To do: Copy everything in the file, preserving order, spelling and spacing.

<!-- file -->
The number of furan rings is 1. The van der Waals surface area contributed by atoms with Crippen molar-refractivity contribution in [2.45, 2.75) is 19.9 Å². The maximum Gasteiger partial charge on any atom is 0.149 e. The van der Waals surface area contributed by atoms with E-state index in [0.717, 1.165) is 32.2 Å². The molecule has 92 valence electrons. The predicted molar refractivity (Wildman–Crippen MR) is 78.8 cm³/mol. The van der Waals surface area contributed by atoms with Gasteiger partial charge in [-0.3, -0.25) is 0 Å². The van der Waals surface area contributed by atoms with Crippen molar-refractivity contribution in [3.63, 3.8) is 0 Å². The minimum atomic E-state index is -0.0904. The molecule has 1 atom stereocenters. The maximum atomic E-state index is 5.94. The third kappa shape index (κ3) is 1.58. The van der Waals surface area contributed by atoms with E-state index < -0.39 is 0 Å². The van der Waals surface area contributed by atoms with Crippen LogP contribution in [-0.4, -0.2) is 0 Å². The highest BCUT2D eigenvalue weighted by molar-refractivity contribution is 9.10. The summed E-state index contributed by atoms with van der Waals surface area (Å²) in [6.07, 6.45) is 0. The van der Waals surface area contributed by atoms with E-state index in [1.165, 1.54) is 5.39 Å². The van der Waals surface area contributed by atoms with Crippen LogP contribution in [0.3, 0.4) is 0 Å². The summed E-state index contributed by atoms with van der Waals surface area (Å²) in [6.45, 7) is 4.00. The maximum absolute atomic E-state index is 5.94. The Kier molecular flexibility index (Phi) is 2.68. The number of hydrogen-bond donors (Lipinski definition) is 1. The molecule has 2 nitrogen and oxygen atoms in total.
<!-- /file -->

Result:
The number of furan rings is 1. The van der Waals surface area contributed by atoms with Crippen molar-refractivity contribution in [2.45, 2.75) is 19.9 Å². The maximum Gasteiger partial charge on any atom is 0.149 e. The van der Waals surface area contributed by atoms with E-state index in [0.717, 1.165) is 32.2 Å². The molecule has 92 valence electrons. The predicted molar refractivity (Wildman–Crippen MR) is 78.8 cm³/mol. The van der Waals surface area contributed by atoms with Gasteiger partial charge in [-0.3, -0.25) is 0 Å². The van der Waals surface area contributed by atoms with Crippen molar-refractivity contribution in [3.63, 3.8) is 0 Å². The minimum atomic E-state index is -0.0904. The molecule has 1 atom stereocenters. The maximum atomic E-state index is 5.94. The third kappa shape index (κ3) is 1.58. The van der Waals surface area contributed by atoms with E-state index < -0.39 is 0 Å². The van der Waals surface area contributed by atoms with Crippen LogP contribution in [-0.4, -0.2) is 0 Å². The highest BCUT2D eigenvalue weighted by molar-refractivity contribution is 9.10. The summed E-state index contributed by atoms with van der Waals surface area (Å²) in [6.07, 6.45) is 0. The van der Waals surface area contributed by atoms with E-state index in [1.165, 1.54) is 5.39 Å². The van der Waals surface area contributed by atoms with Crippen LogP contribution in [0.3, 0.4) is 0 Å². The summed E-state index contributed by atoms with van der Waals surface area (Å²) in [6.45, 7) is 4.00. The maximum absolute atomic E-state index is 5.94. The Kier molecular flexibility index (Phi) is 2.68. The number of hydrogen-bond donors (Lipinski definition) is 1. The molecule has 2 nitrogen and oxygen atoms in total.